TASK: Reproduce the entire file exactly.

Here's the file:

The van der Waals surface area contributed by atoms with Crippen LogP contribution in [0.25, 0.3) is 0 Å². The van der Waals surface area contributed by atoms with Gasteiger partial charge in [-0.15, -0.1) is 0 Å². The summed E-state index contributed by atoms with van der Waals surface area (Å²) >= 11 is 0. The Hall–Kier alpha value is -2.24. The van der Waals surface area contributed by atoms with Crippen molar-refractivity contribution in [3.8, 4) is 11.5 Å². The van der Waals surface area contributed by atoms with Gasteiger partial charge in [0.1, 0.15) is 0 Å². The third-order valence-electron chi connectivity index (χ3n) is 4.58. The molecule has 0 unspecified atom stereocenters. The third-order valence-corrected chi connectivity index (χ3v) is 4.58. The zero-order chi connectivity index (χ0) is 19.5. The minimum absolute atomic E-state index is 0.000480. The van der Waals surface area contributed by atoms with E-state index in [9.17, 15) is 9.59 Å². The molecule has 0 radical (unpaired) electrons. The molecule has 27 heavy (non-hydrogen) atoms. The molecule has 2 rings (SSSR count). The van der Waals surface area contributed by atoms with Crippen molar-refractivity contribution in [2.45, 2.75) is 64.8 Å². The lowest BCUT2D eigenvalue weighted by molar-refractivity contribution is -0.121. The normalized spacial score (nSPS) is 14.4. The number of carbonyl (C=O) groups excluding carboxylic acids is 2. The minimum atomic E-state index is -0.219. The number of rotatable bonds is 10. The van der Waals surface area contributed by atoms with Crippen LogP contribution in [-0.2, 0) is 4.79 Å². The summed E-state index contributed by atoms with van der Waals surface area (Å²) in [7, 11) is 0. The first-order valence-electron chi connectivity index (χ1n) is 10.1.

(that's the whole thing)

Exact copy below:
The van der Waals surface area contributed by atoms with Crippen LogP contribution in [0.25, 0.3) is 0 Å². The van der Waals surface area contributed by atoms with Gasteiger partial charge in [-0.15, -0.1) is 0 Å². The summed E-state index contributed by atoms with van der Waals surface area (Å²) >= 11 is 0. The Hall–Kier alpha value is -2.24. The van der Waals surface area contributed by atoms with Crippen molar-refractivity contribution in [3.8, 4) is 11.5 Å². The van der Waals surface area contributed by atoms with Gasteiger partial charge in [0.1, 0.15) is 0 Å². The third-order valence-electron chi connectivity index (χ3n) is 4.58. The molecule has 0 unspecified atom stereocenters. The third-order valence-corrected chi connectivity index (χ3v) is 4.58. The zero-order chi connectivity index (χ0) is 19.5. The minimum absolute atomic E-state index is 0.000480. The van der Waals surface area contributed by atoms with E-state index in [9.17, 15) is 9.59 Å². The molecule has 0 radical (unpaired) electrons. The molecule has 27 heavy (non-hydrogen) atoms. The molecule has 2 rings (SSSR count). The van der Waals surface area contributed by atoms with Crippen molar-refractivity contribution in [2.45, 2.75) is 64.8 Å². The lowest BCUT2D eigenvalue weighted by molar-refractivity contribution is -0.121. The normalized spacial score (nSPS) is 14.4. The number of carbonyl (C=O) groups excluding carboxylic acids is 2. The minimum atomic E-state index is -0.219. The number of rotatable bonds is 10. The van der Waals surface area contributed by atoms with Crippen LogP contribution in [-0.2, 0) is 4.79 Å². The summed E-state index contributed by atoms with van der Waals surface area (Å²) in [7, 11) is 0. The first-order valence-electron chi connectivity index (χ1n) is 10.1.